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 Austria's most popular red wine bears a Nazi's name and must change it, group argues

Austria's most popular red wine bears a Nazi's name and must change it, group argues
Zweigelt grapes with signs of withering. Photo: Karl Bauer
A debate thrown up by Austria's troubled history is gripping the normally sedate wine-growing scene: should the renowned "Zweigelt" variety ditch a name harking back to a Nazi party member.
Created in 1922 by Austrian breeder Fritz Zweigelt (1888-1964), the variety is a cross of the Saint-Laurent and Blaufraenkisch grapes.
It is the most popular red wine in Austria and was initially called "Rotburger" before being renamed after its creator in 1975.
However, this week an artists' collective launched a campaign for the name to be changed again, pointing out that Fritz Zweigelt was an early member of the Nazi party and a fervent anti-Semite.
"No other sector in Austria which was implicated in the Nazi system of terror has stayed as silent as the wine industry," the collective said.
Two growers and a Vienna restaurant have already pledged to start marketing the wine under the name "Blue Monday", an allusion to the possible effects of enjoying the product too much over the weekend.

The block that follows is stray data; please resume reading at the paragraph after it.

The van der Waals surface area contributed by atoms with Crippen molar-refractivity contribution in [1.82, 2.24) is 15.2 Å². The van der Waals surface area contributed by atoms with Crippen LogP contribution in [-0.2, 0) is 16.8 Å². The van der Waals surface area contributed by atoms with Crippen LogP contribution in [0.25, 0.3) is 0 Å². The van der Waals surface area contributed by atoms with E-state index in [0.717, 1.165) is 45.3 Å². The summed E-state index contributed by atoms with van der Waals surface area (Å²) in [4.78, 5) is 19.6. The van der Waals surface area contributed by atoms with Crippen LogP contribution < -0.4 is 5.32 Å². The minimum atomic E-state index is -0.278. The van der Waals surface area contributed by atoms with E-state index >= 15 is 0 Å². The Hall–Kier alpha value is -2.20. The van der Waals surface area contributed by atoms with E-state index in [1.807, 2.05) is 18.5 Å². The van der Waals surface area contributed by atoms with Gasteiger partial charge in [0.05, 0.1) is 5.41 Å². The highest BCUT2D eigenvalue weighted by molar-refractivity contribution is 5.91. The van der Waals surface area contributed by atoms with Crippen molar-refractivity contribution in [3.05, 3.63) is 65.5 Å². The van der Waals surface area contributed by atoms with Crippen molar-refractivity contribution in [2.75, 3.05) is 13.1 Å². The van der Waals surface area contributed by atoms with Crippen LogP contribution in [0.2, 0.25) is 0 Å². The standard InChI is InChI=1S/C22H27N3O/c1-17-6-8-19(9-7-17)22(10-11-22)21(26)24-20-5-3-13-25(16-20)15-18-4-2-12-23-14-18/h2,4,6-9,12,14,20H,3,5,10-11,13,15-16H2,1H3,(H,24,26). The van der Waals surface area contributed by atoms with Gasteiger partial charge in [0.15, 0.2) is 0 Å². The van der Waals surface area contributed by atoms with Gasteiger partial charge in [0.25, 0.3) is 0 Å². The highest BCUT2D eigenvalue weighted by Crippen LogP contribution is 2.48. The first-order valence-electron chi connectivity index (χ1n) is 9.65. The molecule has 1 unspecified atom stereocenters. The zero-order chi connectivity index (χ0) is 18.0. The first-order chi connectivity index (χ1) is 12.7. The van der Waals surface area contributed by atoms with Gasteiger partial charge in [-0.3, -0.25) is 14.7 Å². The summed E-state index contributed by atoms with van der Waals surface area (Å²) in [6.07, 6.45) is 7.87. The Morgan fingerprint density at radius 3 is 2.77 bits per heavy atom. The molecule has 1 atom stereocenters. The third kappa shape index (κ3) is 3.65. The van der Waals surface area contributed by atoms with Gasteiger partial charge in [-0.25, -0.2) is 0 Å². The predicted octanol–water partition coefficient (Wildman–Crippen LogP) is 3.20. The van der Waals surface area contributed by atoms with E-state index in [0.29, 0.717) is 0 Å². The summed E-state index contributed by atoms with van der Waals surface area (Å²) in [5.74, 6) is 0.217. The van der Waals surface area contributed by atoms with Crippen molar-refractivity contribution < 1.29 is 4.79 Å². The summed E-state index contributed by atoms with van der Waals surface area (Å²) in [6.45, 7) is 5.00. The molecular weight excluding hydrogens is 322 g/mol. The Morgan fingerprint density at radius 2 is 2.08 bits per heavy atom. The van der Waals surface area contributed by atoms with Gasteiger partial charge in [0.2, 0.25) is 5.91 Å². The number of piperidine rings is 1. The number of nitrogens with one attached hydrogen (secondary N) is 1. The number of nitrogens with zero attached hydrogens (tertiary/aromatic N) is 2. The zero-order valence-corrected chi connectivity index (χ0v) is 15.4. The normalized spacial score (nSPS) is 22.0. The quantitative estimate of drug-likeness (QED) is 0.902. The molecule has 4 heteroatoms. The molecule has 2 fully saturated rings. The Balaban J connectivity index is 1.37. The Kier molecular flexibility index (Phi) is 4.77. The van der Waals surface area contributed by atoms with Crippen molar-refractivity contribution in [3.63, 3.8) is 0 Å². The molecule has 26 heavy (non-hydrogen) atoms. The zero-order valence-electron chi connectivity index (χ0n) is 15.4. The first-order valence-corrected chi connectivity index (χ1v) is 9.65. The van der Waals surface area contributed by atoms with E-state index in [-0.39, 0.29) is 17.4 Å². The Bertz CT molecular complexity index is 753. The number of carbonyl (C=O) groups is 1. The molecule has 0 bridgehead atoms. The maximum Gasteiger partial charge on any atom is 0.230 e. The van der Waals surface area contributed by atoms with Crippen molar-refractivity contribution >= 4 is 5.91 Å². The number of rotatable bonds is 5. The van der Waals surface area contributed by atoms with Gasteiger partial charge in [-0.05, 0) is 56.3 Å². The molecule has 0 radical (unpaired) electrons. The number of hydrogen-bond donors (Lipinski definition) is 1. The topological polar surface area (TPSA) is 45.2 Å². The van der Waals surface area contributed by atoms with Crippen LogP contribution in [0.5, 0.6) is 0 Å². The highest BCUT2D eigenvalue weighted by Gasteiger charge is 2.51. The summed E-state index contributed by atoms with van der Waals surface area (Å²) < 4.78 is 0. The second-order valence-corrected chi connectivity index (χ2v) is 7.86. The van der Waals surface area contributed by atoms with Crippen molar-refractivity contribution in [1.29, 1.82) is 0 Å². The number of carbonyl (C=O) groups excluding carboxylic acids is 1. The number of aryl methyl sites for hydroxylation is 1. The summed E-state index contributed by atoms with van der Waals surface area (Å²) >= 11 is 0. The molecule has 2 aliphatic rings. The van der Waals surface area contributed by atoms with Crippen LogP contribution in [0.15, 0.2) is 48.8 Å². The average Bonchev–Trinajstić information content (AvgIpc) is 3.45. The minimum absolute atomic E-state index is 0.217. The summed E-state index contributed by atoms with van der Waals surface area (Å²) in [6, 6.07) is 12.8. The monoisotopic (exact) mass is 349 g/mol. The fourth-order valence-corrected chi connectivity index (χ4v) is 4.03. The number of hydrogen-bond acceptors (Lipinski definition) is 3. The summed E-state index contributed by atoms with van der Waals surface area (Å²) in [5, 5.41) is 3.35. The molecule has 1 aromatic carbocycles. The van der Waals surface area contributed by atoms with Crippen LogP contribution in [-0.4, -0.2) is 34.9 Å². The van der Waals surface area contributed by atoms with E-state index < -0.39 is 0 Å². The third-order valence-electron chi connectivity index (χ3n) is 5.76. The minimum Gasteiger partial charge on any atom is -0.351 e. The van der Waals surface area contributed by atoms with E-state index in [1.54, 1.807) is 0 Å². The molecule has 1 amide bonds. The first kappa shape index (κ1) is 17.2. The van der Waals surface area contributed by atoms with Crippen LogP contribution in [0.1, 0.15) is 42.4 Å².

The Austrian wine promotion body Österreich Wein Marketing has said it is open to a debate on the name but that Fritz Zweigelt's past needed to be investigated more thoroughly.
This isn't the first time the German-language name of a wine has thrown up troubling connotations.
A white variety named "Dr. Wagnerrebe" as an homage to a Nazi politician had to be renamed after the Second World War.
The name was changed to "Scheurebe" in Germany after its creator Georg Scheu and in Austria is sold under the label "Sämling 88".
The figure 88 refers to the serial number of the seedling that Scheu chose for the variety but by unhappy coincidence is also used as code in neo-Nazi circles for the slogan "Heil Hitler", H being the eighth letter of the alphabet.
Austria, annexed to Nazi Germany in the Anschluss of 1938, took a long time post war to examine complicity in Nazi crimes, preferring instead to paint the country as the "first victim".